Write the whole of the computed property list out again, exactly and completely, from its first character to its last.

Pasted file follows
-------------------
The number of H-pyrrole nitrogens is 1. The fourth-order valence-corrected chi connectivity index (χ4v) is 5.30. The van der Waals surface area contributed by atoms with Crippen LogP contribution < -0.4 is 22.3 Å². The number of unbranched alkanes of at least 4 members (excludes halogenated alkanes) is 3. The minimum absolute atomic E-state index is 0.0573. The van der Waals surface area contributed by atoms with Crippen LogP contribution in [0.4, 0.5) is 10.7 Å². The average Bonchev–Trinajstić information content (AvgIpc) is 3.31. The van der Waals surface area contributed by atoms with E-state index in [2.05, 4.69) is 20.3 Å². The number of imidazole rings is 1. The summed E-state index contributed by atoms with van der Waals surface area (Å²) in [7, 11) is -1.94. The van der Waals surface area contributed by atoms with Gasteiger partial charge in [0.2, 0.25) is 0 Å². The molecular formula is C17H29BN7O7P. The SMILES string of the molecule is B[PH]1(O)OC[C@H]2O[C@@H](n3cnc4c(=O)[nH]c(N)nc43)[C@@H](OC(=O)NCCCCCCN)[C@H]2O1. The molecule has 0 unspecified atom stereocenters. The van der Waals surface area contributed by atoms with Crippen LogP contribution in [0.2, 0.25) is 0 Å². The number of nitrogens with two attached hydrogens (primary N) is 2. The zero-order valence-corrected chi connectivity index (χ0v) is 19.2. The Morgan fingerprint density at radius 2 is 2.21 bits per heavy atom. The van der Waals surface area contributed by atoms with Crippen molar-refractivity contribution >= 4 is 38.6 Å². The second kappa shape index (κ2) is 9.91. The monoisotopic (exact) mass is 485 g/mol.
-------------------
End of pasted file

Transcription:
The number of H-pyrrole nitrogens is 1. The fourth-order valence-corrected chi connectivity index (χ4v) is 5.30. The van der Waals surface area contributed by atoms with Crippen LogP contribution < -0.4 is 22.3 Å². The number of unbranched alkanes of at least 4 members (excludes halogenated alkanes) is 3. The minimum absolute atomic E-state index is 0.0573. The van der Waals surface area contributed by atoms with Crippen LogP contribution in [0.4, 0.5) is 10.7 Å². The average Bonchev–Trinajstić information content (AvgIpc) is 3.31. The van der Waals surface area contributed by atoms with E-state index in [2.05, 4.69) is 20.3 Å². The number of imidazole rings is 1. The summed E-state index contributed by atoms with van der Waals surface area (Å²) in [7, 11) is -1.94. The van der Waals surface area contributed by atoms with Gasteiger partial charge in [0.2, 0.25) is 0 Å². The molecular formula is C17H29BN7O7P. The SMILES string of the molecule is B[PH]1(O)OC[C@H]2O[C@@H](n3cnc4c(=O)[nH]c(N)nc43)[C@@H](OC(=O)NCCCCCCN)[C@H]2O1. The molecule has 0 unspecified atom stereocenters. The van der Waals surface area contributed by atoms with Crippen LogP contribution in [0.2, 0.25) is 0 Å². The number of nitrogens with two attached hydrogens (primary N) is 2. The zero-order valence-corrected chi connectivity index (χ0v) is 19.2. The Morgan fingerprint density at radius 2 is 2.21 bits per heavy atom. The van der Waals surface area contributed by atoms with Crippen molar-refractivity contribution >= 4 is 38.6 Å². The second kappa shape index (κ2) is 9.91. The monoisotopic (exact) mass is 485 g/mol.